Obviously, she had become pregnant while awaiting trial in the Missoula jail in 1879. She gave birth to a baby girl, who was quickly adopted but died a few months later.
Mary Angeline Drouillard was eventually pardoned, after serving three years. A ledger entry simply noted a payment to E. L. Bonner & Company in the amount of $15 for “clothing for discharged convict Mary Drouillard,” on August 22, 1882.
At this point, Mary virtually disappeared from sight, and from the headlines. There are reports she may have moved to Walla Walla, Washington, where her mother lived. Probably so.
All this leaves us with so many unresolved questions: Did Mary shoot the sheriff? (There actually were other possible suspects.) What really happened? Who was the father of the child born while Mary was in prison?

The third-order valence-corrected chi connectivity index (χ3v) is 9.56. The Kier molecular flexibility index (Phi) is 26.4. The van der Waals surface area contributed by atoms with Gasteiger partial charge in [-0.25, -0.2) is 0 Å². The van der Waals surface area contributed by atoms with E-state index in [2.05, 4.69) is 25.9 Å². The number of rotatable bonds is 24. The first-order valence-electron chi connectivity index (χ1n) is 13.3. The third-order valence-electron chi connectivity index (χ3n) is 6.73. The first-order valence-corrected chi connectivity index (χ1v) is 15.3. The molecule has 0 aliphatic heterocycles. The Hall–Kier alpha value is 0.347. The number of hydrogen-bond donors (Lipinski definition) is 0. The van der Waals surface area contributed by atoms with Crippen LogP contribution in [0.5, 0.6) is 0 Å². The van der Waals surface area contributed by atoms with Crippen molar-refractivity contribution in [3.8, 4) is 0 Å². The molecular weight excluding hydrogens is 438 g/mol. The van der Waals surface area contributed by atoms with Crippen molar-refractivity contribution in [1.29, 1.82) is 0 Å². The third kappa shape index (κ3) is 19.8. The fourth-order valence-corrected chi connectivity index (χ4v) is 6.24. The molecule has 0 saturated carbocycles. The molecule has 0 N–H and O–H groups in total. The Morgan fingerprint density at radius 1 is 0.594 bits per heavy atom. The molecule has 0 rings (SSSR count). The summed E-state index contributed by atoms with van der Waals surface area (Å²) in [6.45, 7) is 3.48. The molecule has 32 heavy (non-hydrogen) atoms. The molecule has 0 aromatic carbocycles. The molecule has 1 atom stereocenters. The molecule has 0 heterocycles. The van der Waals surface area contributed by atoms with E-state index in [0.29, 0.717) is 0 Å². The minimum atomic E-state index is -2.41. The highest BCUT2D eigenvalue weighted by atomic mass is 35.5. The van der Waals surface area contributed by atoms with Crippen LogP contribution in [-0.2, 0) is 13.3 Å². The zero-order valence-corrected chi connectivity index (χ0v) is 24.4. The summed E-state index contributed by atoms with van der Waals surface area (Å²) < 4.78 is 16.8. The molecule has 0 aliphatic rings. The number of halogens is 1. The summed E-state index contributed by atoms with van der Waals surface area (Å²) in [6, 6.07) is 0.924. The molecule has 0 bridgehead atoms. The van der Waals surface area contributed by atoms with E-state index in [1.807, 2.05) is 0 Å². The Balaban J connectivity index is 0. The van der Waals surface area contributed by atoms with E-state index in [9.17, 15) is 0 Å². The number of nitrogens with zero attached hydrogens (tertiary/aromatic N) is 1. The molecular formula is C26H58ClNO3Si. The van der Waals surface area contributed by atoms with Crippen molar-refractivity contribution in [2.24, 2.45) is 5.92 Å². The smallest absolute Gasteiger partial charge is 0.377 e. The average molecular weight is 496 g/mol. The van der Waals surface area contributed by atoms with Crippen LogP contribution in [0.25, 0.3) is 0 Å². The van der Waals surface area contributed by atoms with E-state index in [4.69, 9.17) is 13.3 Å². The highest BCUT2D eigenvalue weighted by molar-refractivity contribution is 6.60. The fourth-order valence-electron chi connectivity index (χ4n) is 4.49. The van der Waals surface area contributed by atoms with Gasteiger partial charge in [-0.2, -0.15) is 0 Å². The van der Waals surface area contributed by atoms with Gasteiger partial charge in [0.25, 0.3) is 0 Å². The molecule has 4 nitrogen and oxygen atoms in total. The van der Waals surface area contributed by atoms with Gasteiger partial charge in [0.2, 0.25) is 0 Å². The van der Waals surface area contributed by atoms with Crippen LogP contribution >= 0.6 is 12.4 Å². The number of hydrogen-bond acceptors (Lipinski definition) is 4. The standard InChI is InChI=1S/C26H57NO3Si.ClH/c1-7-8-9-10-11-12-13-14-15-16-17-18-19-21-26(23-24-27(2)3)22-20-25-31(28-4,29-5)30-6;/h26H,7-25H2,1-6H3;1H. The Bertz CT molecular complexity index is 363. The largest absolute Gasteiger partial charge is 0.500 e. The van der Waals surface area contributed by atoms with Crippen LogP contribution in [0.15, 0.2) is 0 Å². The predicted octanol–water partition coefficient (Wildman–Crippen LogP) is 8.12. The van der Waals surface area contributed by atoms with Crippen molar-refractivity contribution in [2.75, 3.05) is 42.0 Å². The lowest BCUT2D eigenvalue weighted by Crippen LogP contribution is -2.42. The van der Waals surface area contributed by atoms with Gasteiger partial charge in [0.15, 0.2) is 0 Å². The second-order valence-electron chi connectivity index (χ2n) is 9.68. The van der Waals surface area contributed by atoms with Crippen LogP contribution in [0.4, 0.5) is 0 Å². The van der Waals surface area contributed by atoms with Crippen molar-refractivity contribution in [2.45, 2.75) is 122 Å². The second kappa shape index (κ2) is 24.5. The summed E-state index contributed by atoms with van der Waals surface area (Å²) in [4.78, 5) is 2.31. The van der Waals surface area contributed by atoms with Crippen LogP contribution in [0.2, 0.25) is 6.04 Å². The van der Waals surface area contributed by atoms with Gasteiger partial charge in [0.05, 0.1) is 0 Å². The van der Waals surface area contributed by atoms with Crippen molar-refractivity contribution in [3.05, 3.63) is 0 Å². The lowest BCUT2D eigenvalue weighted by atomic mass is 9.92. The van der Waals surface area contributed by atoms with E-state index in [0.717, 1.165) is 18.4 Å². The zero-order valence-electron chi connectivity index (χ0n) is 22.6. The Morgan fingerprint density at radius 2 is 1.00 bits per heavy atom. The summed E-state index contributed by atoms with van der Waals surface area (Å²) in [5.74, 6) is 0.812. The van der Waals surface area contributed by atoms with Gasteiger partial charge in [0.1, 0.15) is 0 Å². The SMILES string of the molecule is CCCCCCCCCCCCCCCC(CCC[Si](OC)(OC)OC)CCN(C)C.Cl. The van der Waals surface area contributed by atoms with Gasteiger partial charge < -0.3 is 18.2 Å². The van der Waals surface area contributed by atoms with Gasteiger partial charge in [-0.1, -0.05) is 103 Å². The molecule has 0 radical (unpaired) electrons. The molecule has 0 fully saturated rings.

And the most the intriguing questions: Who were these two people with the biblical names of Mary and Moses? How did they come to be together? Was Mary the villain she was made out to be? Or was she the innocent victim of a cruel husband? As it turns out, it could have been either – or both.
For insight, we must go back nearly a decade – to 1870, when Mary was first wed, at the tender age of 14 or 15, to the first of our trio of prominent Missoula men, Cyrus McWhirk.
A farmer from Walla Walla, Cyrus had moved to western Montana about 1862, working first at Fort Owen near Stevensville, then moving north to Missoula where he acquired 160 acres of land, stretching from what is now downtown Missoula east toward Hellgate Canyon and north toward the Rattlesnake.